Changing our mindset for the 2022 elections | Inquirer Opinion
Business Matters

Changing our mindset for the 2022 elections

/ 05:04 AM November 20, 2021

Now that the circus of substitution and musical chairs for the May 2022 elections has ended, it’s time to focus on some more serious matters. Substitution was originally intended to accommodate last-minute changes in case of death, illness, or incapacitation of a candidate. But today, it has deteriorated to just another method of jockeying and for political horse-trading, which doesn’t serve the public interest. It’s time for this provision of the election code to be amended and repealed.


Winnability. In the run-up to the elections, a common question or comment that pops up is a person’s “winnability.” When you ask what “winnability” means, most people don’t raise the matter of qualifications, competence, or experience of a candidate. Instead, they will cite what surveys say about a candidate’s popularity (measured in terms of who a respondent would vote for “if elections were held tomorrow”).

People make a candidate winnable. If you simply follow what surveys say, you’ll just create a self-fulfilling prophecy. You’re reinforcing the trend. You’re also overlooking the factor of social desirability bias, a climate of fear, and herd behavior, which research has shown to be skewing some survey results away from true public sentiment.


Why not support, campaign for, and vote on the basis of who you think will best serve the country? Your criteria may be qualifications, competence, or experience. Or it might be integrity, honesty, and values. Again, make the basis of your vote who you think will best serve the country. You make a candidate winnable.

The fallacy of the “lesser evil” vote. Another common argument is that people opt to vote for the “lesser evil.” The basic assumption is that all candidates are evil. That is clearly not the case. Some are good and clearly better than others. Some are plain evil. And some are not so well-known. It’s the voters’ job to do the research so we can bring the best people to office.

The “wasted” vote. Yet another common argument is that the candidate one wants to vote for will lose; thus, the vote is a “wasted vote.” So you end up voting for someone else and unwittingly helping that candidate while your real choice loses. Voters make candidates “winnable” only when they actually vote for them.

The real “wasted vote” is the one where you went against your real choice or you boycotted or abstained. Elections are all about math. Abstentions and boycotts lower the threshold of winning for the candidates you don’t like to win.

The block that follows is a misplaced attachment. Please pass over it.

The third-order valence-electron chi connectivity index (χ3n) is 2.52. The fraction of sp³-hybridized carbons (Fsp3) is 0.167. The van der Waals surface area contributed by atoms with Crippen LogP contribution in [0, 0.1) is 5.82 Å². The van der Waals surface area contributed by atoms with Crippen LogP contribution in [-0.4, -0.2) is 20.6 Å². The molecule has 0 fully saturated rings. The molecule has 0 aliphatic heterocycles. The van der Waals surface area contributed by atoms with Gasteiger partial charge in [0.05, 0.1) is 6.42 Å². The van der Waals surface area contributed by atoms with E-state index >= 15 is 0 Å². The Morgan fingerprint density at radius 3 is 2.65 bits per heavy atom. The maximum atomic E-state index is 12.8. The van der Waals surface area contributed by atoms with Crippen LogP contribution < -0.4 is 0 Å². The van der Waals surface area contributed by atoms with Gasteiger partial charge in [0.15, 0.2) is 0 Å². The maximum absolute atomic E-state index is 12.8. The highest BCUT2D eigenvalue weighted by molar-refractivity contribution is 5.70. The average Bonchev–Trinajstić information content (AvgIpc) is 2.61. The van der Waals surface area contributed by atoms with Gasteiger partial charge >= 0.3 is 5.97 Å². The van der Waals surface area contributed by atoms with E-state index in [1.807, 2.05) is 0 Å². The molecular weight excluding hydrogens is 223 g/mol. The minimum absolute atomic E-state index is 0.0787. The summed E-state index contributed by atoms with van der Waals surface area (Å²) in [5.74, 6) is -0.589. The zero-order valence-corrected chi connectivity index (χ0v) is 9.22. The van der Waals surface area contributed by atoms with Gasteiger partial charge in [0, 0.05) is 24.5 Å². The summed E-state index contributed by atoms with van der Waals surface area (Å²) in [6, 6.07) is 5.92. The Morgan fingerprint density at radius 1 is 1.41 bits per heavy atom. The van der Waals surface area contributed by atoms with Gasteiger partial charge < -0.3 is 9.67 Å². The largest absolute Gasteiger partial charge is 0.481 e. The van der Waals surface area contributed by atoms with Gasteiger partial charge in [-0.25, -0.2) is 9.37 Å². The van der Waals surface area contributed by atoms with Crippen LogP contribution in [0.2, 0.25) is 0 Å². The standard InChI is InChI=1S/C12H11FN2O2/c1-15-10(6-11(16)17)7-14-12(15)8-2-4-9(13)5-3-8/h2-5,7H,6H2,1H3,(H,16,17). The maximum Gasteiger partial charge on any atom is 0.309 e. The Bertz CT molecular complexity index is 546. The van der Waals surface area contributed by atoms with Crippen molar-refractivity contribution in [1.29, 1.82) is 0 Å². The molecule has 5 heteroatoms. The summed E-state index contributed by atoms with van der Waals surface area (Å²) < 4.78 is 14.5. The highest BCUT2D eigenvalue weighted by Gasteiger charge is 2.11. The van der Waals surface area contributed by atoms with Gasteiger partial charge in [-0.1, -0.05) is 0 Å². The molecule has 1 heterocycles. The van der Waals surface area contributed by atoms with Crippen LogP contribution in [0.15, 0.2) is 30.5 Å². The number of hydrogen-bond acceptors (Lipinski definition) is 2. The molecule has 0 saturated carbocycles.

We are in search of a CEO. The reality is that the election is a form of selecting a chief executive officer (CEO) for this country, to run this enterprise of 112 million with a GDP of about $380 billion. We are looking for a CEO to run the Philippines for the next six years, but whose decisions—good or bad—will have impact beyond those six years.

Seen from that perspective, we need to ask ourselves: How much more care do we exercise in selecting leaders for our own organizations? What are we really looking for in our leaders? Competence? Track record? Integrity? Values? Whatever it is, we need to discuss this with as many voters as possible.

Transparency in the precincts: QR codes. Before the days of automated counting machines, voters used to witness the physical counting of votes in the precinct. You knew the election results of your precinct before the election return was sent to the city board of canvassers.


Today, you slip your filled-up ballot into an automated counting machine and the counts are done by the machine. You only see the election return at the end. Election returns are electronically transmitted to canvassing boards and copies with small print are left in precincts.

In the 2019 elections, a 5-to-7-hour “glitch” occurred. In reality, servers kept working, and the tallies were released after several hours’ delay. There was little or no transparency.

I support Namfrel’s proposal to place Quick Response or QR codes on each election return so voters can scan the returns with their phones and get precinct results. If we combined all these scans, we can independently tally up a national count.


Guillermo M. Luz is a former secretary-general of Namfrel and served for five elections.


Business Matters is a project of the Makati Business Club ([email protected]).

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TAGS: #VotePH2022, 2022 national elections, Namfrel, QR Codes, transparency
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